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A love sublime as fervent as inspires
Celestial bosoms with ethereal fires!
Then I too fondly trusted female power,
And like the present, deem'd the future hour:
1 hoped, that bound by love's cementing tie,
From these fond arms my Martio ne'er would fly.
Alas, how vain!—The fields of combat claim
His only care, and love submits to fame.
Oh! how couldst thou thy dear Lavinia leave,'
To trust the dangers of the faithless wave!
Or how forsake thy peaceful native land,
To meet tierce conflicts on a foreign strand;
Where hell-bom discord holds her dreadful
Where rages war, with dire destructive force!
Where dying groans from wounded soldiers rise,
And nought but death and honour meet thine
When that sad hour arrived, which from my arms Snatch'd thy dear form, and fill'd me with alarms, Soon as thy bark, unmoor'd, with flying sails Plough'd the green flood, and flew before the gales,
(While, loud resounding, voar'd the deeps below,)
Up the steep cliff, with labouring steps and slow.
My way I bent, and, with a tearful eye,
Trembling, beheld the lessening vessel fly:
The lofty masts diminish'd in my view,
And crimson streamers wore a doubtful hue:
Swift fled the ship, beyond the reach of sight,
Lost in blue mists that usher'd in the night.
Then a cold shivering seiz'd my languid frame:
I fell,—and soon insensible became.
O had that moment giv'n me to the skies,
And kindly finish'd all my miseries;
Then had my tears for ever ceased to run,
And these sad numbers ne'er had been begun!
But my attendants, with officious haste,
Recall'd my fleeting soul, again to taste
Trie cup of woe which Martio's absence brings,
And feel the force of sorrow's sharpest stings.
Then, frantick with despair, my hair I tore:
My loud lamentings echo'd round the shore.
Life 1 disdain'd; but 'twas my hapless fate
To wish in vain my death to antedate.
At length, a flood of tears, the friends of grief,
Incessant flow'd, and gave my soul relief:
With bended knee, I then to heaven preferr'd
Prayers for the safety of my much loved lord;
That, when the horrors of grim war arise,
And the fields echo with expiring cries,
Thou might'st in safety pass the empurpled plain,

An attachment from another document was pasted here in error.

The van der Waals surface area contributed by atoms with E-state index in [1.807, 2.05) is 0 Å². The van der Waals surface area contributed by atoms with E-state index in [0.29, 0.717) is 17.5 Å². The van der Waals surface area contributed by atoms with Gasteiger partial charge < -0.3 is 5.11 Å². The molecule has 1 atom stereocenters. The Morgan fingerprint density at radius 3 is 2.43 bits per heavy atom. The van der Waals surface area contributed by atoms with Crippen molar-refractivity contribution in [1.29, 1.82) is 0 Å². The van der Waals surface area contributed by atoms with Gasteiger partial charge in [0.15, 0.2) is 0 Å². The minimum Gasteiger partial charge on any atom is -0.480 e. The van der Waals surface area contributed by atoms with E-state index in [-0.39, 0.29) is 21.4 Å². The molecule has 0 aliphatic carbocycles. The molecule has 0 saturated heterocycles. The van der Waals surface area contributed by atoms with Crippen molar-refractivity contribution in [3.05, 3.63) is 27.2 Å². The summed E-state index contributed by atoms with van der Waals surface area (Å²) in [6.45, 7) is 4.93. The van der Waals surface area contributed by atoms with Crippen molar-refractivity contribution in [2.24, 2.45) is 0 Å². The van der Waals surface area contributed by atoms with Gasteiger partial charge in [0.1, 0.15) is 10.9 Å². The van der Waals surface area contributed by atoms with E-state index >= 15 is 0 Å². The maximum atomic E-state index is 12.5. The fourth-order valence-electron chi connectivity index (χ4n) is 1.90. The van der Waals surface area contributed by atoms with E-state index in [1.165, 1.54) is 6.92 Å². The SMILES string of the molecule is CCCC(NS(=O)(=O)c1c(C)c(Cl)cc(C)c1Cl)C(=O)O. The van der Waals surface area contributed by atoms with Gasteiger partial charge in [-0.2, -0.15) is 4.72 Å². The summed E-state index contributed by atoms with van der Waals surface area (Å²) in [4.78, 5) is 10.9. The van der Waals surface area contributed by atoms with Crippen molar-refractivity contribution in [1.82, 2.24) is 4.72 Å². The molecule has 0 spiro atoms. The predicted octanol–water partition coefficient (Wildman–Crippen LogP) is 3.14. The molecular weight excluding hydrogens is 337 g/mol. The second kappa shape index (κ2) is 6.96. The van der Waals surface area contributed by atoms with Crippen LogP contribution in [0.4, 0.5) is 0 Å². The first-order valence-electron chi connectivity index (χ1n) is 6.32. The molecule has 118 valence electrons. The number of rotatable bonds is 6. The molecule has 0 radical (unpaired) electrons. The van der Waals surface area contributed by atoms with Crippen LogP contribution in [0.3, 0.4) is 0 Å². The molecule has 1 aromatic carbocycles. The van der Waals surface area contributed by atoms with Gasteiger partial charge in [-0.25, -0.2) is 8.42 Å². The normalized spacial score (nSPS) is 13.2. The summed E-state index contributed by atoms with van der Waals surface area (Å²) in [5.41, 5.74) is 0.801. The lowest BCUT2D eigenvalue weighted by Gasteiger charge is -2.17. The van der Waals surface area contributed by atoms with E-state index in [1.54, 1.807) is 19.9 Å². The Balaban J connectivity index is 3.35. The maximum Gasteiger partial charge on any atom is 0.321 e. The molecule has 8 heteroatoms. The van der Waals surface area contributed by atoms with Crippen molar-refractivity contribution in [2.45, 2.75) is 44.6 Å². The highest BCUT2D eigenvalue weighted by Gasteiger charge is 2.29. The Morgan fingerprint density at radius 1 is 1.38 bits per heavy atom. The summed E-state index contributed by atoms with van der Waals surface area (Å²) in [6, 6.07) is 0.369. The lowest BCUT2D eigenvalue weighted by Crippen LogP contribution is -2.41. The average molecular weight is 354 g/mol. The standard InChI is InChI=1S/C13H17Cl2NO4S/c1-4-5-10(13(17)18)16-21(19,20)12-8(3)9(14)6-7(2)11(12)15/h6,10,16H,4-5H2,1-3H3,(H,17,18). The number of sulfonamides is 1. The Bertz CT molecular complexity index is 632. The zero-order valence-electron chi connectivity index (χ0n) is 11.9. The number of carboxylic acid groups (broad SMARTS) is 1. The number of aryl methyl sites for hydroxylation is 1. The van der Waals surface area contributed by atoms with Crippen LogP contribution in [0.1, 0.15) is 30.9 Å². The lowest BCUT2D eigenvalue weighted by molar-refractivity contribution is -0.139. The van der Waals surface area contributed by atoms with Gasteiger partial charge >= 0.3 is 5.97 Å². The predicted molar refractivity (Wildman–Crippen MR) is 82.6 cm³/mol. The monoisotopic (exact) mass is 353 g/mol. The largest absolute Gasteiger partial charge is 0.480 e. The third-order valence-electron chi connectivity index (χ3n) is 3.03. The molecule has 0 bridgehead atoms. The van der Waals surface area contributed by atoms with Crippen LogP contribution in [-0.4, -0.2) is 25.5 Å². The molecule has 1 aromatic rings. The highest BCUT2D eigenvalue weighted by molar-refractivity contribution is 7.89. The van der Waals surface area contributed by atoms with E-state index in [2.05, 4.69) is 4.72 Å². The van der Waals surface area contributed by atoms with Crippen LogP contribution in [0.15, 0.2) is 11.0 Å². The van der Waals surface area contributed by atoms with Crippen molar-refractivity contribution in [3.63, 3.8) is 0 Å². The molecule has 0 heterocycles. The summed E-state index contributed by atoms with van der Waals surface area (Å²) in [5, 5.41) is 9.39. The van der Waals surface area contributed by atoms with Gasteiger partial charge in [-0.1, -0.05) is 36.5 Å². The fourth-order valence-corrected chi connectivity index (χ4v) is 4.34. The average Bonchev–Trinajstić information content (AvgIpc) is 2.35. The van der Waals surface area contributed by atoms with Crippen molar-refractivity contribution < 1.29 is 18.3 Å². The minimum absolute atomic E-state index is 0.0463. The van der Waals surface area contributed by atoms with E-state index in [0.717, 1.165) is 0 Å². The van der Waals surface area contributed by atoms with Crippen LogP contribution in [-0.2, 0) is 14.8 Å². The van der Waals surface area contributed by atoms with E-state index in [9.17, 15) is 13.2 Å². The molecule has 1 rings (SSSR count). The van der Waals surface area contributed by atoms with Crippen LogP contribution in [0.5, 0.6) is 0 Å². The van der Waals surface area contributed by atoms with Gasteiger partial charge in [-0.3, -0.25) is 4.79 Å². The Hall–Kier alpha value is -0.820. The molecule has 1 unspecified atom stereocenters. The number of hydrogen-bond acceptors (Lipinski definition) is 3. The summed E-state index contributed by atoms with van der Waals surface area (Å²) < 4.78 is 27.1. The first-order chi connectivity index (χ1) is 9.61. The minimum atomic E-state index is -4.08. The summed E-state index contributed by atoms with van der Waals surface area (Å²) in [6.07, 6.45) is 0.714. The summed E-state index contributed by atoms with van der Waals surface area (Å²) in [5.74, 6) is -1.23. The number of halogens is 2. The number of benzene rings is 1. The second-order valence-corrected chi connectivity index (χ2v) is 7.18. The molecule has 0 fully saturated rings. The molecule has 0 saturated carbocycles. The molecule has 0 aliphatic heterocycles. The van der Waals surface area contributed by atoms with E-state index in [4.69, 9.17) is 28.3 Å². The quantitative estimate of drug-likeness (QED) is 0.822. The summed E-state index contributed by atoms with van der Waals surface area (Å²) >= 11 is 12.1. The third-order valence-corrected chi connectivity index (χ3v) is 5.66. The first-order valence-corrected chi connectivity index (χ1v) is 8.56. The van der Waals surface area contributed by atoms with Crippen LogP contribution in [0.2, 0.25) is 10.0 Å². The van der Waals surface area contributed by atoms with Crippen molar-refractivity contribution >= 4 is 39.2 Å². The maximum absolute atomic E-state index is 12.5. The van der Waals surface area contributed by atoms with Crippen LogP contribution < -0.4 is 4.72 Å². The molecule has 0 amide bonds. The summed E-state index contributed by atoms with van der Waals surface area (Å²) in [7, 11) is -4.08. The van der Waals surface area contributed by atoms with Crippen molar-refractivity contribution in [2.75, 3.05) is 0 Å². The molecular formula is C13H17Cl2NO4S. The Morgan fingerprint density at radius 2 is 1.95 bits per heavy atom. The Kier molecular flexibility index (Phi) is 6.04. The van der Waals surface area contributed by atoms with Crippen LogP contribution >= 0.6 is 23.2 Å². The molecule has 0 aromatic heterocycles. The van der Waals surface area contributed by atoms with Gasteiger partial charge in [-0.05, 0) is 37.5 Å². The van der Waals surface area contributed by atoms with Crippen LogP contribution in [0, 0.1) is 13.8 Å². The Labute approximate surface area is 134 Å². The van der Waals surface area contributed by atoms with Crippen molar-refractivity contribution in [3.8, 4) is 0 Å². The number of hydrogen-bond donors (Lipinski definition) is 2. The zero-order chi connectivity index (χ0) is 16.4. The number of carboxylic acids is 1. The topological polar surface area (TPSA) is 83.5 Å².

And, crown'd with conquest, bless these arms
Sometimes, when slumbers soft my eye-lids close,
And lull my senses in a short repose, A
O'er thy uncertain fate my fancy rolls,
And fear alarming, every hope controuls. I
Imagination, with her busy train,.
Paints all the horrours of Germania's plain:
In visions dire the field of death appears,
And thou, encircled round with hostile spears. , j
Then, trembling I behold the ruthless sword
Plunged in the bosom of my dearest lord;
Or sudden, hear the cannon's thundering sound,, ,^
And see thee pale and fainting on the ground!
Then, starting, wild with terror and affright,
I wake, and mourn away the tedious night'. A
When morn illumes the east, I pensive, rise;
But, ah!—no joy the fragrant morn supplies;
For fear, distracting fear, my breast invades, Destroys my peace, and mournful makes the shades
Where erst with thee I pass'd the happy hours, When light-wing'd love sat hovering o'er the bowers:
But lost to joy, my dearest Martio gone
Pensive I sit, deserted, and alone:
Wasted with grief, Lavinia now appears
A weeping ghost, like Niobe in tears:
No friend can cheer, or give my soul repose,
Or shed the balm of comfort o'er my woes;
For thou, perhaps, distracting thought! hast
- Some new Lavina, with perfection crown'd; Some blooming fair, replete with matchless charms,
Whose beauty binds thee to her wanton arms:
Some blooming fair, of every grace possess'd,
Perhaps now reigns sole empress of thy breast.
Ah, no !*—for ever banish'd be these fears!
Thou wilt not, canst not, thus increase my tears
Then let me not thy constancy accuse,
Or fear the treasure of thy heart to lose.
Thy spotless heart is pure as Alpine snows;
And truth dictated all thy tender vows.
No thought licentious did thy actions prove;
Chaste was thy passion, fervent was thy love.
Thy looks, persuasive, banish'd every fear;
Thy words, endearing, spoke thy soul sincere:
And when, dissolved in tender woe I lay,
On the sad morning of the parting day; —
When pleading tears, the eloquence of pain,
Flow'd down my checks, but flow'd, alas! in
The soft distress disarm'd thy martial mind,
And shook the purpose which thy soul design'd ,-
Yet honour, stubborn honour, would not yield
To love, the triumphs of a conquer'd field;
But thee compell'd with sorrow in thine eye,
To quit these arms, and from this breast to fly.
Still, when the last, last parting moment came,
Through all the Hero, shone the Lover's flame:
"Adieu, my fair," with faultering voice he cried:
"Adieu, my fair," the echoing rocks reply'd.
Come, then, my Martio; leave the hostile field, \
Where fierce Bellona shakes her horrid shield:
With speed repass the intercepting main,
Lavinia waits thee on thy native plain: